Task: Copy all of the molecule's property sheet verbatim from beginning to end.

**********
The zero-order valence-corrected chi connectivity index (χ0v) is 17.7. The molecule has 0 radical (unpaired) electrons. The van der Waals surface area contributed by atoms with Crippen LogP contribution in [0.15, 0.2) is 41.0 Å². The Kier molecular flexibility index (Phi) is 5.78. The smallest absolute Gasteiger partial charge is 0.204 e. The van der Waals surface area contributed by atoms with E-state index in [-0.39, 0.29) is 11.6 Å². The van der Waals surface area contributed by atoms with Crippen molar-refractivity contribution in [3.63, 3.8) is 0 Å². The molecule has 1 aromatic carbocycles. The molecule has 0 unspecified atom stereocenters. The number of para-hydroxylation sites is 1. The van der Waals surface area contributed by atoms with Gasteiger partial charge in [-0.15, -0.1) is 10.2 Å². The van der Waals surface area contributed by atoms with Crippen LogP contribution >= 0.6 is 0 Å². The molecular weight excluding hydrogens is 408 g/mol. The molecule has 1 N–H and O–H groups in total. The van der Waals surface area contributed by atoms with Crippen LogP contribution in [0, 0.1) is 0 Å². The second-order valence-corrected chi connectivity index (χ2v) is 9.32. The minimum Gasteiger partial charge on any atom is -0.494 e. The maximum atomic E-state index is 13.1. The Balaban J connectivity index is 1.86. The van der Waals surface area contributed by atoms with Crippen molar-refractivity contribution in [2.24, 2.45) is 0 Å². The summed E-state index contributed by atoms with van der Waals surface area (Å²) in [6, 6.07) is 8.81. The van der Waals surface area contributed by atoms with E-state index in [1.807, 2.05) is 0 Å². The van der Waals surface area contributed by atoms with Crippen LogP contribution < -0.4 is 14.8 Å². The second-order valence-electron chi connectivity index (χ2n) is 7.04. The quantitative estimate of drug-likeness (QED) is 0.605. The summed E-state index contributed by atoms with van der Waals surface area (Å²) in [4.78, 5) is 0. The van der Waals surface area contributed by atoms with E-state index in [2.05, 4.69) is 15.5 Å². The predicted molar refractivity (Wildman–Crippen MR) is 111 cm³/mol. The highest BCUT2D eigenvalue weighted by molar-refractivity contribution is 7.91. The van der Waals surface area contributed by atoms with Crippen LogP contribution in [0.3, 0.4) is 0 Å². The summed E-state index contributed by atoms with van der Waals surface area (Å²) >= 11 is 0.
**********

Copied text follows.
The zero-order valence-corrected chi connectivity index (χ0v) is 17.7. The molecule has 0 radical (unpaired) electrons. The van der Waals surface area contributed by atoms with Crippen LogP contribution in [0.15, 0.2) is 41.0 Å². The Kier molecular flexibility index (Phi) is 5.78. The smallest absolute Gasteiger partial charge is 0.204 e. The van der Waals surface area contributed by atoms with E-state index in [-0.39, 0.29) is 11.6 Å². The van der Waals surface area contributed by atoms with Crippen molar-refractivity contribution in [3.63, 3.8) is 0 Å². The molecule has 1 aromatic carbocycles. The molecule has 0 unspecified atom stereocenters. The number of para-hydroxylation sites is 1. The van der Waals surface area contributed by atoms with Gasteiger partial charge in [-0.15, -0.1) is 10.2 Å². The van der Waals surface area contributed by atoms with Crippen LogP contribution >= 0.6 is 0 Å². The molecular weight excluding hydrogens is 408 g/mol. The molecule has 1 N–H and O–H groups in total. The van der Waals surface area contributed by atoms with Crippen LogP contribution in [0, 0.1) is 0 Å². The second-order valence-corrected chi connectivity index (χ2v) is 9.32. The minimum Gasteiger partial charge on any atom is -0.494 e. The maximum atomic E-state index is 13.1. The Balaban J connectivity index is 1.86. The van der Waals surface area contributed by atoms with Crippen molar-refractivity contribution in [2.24, 2.45) is 0 Å². The summed E-state index contributed by atoms with van der Waals surface area (Å²) in [6, 6.07) is 8.81. The van der Waals surface area contributed by atoms with E-state index in [1.807, 2.05) is 0 Å². The van der Waals surface area contributed by atoms with Crippen LogP contribution < -0.4 is 14.8 Å². The second-order valence-electron chi connectivity index (χ2n) is 7.04. The quantitative estimate of drug-likeness (QED) is 0.605. The summed E-state index contributed by atoms with van der Waals surface area (Å²) in [4.78, 5) is 0. The van der Waals surface area contributed by atoms with E-state index in [2.05, 4.69) is 15.5 Å². The predicted molar refractivity (Wildman–Crippen MR) is 111 cm³/mol. The highest BCUT2D eigenvalue weighted by molar-refractivity contribution is 7.91. The van der Waals surface area contributed by atoms with Crippen LogP contribution in [0.3, 0.4) is 0 Å². The summed E-state index contributed by atoms with van der Waals surface area (Å²) >= 11 is 0.